U of S | Mailing List Archive | alt-photo-process-l | RE: Warning re Christopher James book

RE: Warning re Christopher James book

On Mon, 10 Mar 2008, Richard Knoppow wrote:
I think in all four definitions of "set-up" there is the common factor that each is an "arrangement" of something. In this use set-up, with or without the hyphen, is a noun referring to something that exists so IMO the plural should be the same as for any other noun or object, that is, the S goes on the end vis: set-ups.

As a verb I think the hyphen is not necessary or correct as in "Can you set up these lights?" The resulting arrangement of lights would be called a set-up. If there is more than one it would become set-ups as in "What lighting set-ups do you have for the scenes in this play?"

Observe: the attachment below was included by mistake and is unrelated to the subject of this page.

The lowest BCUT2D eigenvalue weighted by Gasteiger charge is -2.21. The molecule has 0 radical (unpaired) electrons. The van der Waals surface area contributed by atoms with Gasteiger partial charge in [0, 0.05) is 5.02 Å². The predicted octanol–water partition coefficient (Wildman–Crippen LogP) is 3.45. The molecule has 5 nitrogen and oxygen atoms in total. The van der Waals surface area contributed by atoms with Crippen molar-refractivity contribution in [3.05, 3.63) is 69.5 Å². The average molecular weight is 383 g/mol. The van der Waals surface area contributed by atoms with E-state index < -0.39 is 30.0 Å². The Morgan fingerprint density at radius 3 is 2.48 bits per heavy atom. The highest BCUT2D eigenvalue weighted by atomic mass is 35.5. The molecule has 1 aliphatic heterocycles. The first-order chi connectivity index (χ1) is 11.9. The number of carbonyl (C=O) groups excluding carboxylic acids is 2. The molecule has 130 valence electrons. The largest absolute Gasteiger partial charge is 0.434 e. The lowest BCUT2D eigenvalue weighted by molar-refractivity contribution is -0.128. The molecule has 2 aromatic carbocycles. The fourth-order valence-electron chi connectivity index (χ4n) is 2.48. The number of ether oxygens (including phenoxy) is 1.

Those with a deep and abiding interest in this sort of stuff should visit the news group _alt.usage.english.
Richard Knoppow
Hi Richard... Exactly... In fact that's what I said (or thought I said) first time around....

But, to use a phrase that probably dates me: "Devil get thee behind me !" I spend too much time at monitor/keyboard as is... But I mention for folks who like their education/entertainment analog (as do I -- tho if we evolve as predicated, sometime before our sun sucks earth into a red pie in 5 and a third billion years, we could be born with pixel sight, relieving the strain)-- that I have a charming book titled "Far from the Madding Gerund and other dispatches from the Language Log", by Mark Liberman and Geoffrey K Pullum, published by William James & co, www.wmjasco.com-- bought from my local Barnes & Noble, $22.

ISBN 1-59028-055-5

It's text from Language Log (http://www.languagelog.com), much of it contrary to conventional usage if not "wisdom", in fact some "dispatches" could possibly come across as, um, arrogant, possibly another "voice" (like "passive")? I'm only about halfway through, however, as the madding Artforum keeps coming every month and just turning its 500 pages is practically a full time job. ("full-time job"? "fulltime job"? -- oh, fuggedaboudit.)